Keywords: Consumption Inequality; Urban China
Xia, Qingjie (School of Economics, Peking University, Beijing, China)
Li, Shi (School of Economics and Management, Beijing Normal University)
Song, Lina (Business School, the University of Nottingham, Nottingham, UK)
Stigilitz (2012) argues that the so-called trickle down effect never exists in reality, and economic growth would slow down during the period of inequality enlargement.1 Piketty (2014) further concludes that capital got too much and workers got too little in the rich countries. By 2016, these prophecies come true in the sense that British people chose Brexit and Donald Trump became the republic nominee for the American president election, for that in these two typical western countries economic globalization made capital and elite much richer, and working class much poorer. All these developments imply that wealth inequality matters enormously not only to a country’s economic prosperity but also to its political and social stability. This is also true in China in the way that all the changes of dynasties in the long Chinese history were caused by the severe wealth inequality and widespread poverty.
In the eyes of Amartya Sen (1992), there are many kinds of external inequalities2 among human beings, such as inequality of opportunity (education, medical care), income, wealth, etc. Just like poverty, those external inequalities are also multidimensional. To get a clear picture of a country’s inequality, one has to examine every dimension of its inequality. In this chapter, we intend to study the household consumption inequality in urban China by using China Household Income Projects’ (CHIPs) 1995, 2002 and 2013 urban household survey data. Consumption could more accurately reveal the real economic well being of people than income or wealth (Cutler and Katz, 1992; Deaton, 1997; Meyer and Sullivan 2011 & 2013, among others). Just as the income inequality, consumption inequality is also an ex post outcome of a country’s political, social and economic arrangements. It is the existence of a highly unequal distribution of income or consumption inequality that leads us to attach so much weight to ensuring that the political and social and economic institutions are fair, which also affect the equality of opportunity of our next generation (Atkinson, 2015, pp.10).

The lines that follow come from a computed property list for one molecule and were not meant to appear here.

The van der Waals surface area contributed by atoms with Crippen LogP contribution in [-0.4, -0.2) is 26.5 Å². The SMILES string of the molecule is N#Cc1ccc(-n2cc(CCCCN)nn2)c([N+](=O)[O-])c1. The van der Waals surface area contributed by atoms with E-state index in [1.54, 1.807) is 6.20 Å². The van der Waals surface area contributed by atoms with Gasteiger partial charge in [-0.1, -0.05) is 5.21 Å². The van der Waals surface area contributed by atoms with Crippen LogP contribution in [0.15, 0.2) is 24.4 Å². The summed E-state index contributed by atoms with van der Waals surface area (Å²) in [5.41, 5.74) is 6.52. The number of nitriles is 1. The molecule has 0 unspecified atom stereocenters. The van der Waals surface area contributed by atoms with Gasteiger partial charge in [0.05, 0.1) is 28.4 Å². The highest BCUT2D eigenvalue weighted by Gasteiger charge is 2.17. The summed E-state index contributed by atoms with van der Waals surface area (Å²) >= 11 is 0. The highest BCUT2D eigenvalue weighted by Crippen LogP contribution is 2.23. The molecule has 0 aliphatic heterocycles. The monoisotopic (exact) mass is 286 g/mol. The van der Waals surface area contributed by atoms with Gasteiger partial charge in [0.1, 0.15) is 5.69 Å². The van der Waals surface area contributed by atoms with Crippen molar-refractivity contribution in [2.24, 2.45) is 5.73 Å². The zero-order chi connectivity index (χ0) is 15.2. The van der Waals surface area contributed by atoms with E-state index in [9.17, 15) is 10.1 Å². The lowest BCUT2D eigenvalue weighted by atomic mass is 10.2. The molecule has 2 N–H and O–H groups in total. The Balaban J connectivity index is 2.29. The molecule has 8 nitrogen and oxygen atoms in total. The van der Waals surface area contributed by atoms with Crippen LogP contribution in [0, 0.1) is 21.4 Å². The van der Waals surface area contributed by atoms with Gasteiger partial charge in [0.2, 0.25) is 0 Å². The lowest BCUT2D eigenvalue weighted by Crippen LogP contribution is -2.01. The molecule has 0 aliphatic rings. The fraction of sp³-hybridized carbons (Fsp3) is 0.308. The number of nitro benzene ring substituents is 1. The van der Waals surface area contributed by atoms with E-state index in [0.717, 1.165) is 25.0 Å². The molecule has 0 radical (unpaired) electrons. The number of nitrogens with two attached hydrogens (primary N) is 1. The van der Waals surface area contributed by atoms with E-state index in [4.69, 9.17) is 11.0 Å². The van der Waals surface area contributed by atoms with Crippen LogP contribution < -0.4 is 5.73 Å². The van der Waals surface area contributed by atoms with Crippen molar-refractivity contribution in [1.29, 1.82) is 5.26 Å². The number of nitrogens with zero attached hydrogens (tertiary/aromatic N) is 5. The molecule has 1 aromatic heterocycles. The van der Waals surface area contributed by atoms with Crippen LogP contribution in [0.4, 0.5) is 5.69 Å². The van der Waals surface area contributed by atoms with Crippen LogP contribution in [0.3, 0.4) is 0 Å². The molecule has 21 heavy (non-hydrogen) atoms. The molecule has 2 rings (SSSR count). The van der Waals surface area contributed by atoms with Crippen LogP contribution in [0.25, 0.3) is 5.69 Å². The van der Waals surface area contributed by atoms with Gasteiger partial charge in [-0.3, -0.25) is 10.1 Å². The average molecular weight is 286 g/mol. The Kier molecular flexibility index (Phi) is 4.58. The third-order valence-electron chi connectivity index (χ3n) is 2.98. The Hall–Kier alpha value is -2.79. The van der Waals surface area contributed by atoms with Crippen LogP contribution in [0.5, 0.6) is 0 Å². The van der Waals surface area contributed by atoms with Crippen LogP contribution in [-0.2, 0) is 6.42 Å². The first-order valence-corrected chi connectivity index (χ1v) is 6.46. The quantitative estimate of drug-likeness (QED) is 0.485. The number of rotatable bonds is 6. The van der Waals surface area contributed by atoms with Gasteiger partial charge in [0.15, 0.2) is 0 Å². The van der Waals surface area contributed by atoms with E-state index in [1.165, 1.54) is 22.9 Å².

During the process of China’s rapid upgrading from a backward and poor agricultural economy to the world manufacturing hub and the second largest economy in the last 40 years or so, the frontier mode of the Chinese household consumption has also been shifting at a dazzling speed, first from “wristwatch and bicycle and sewing machine” of 1970s to “refrigerator and color TV and washing machine” of 1980s, then to “air condition and computer and video recorder” of 1990s, “apartment and car and large amount of bank deposit” of the first decade of 2000s, and further to the current “apartment and car and abroad studying and traveling”. Thus, it can be observed that while the riches are racing for taste, the poor have to put up with subsistence living, for there are still 700 million people in poverty in China, from which we might hypothesize that the consumption inequality in particular non-food consumption inequality of China has been increasing. As people getting richer, their scope of consumption is much widened and their consumption is much diversified.
The chapter is arranged as follows. Section 2 reviews the literature on consumption inequality. Section 3 introduces the data. Section 4 gives the results. Section 5 summarizes.
1 However, in the past 40 years or so the income inequality grew together with the whole economy in China.
2 According to Sen (1992), there are also enormous internal inequalities among human beings, such as health, beauty, cognitive ability, etc.
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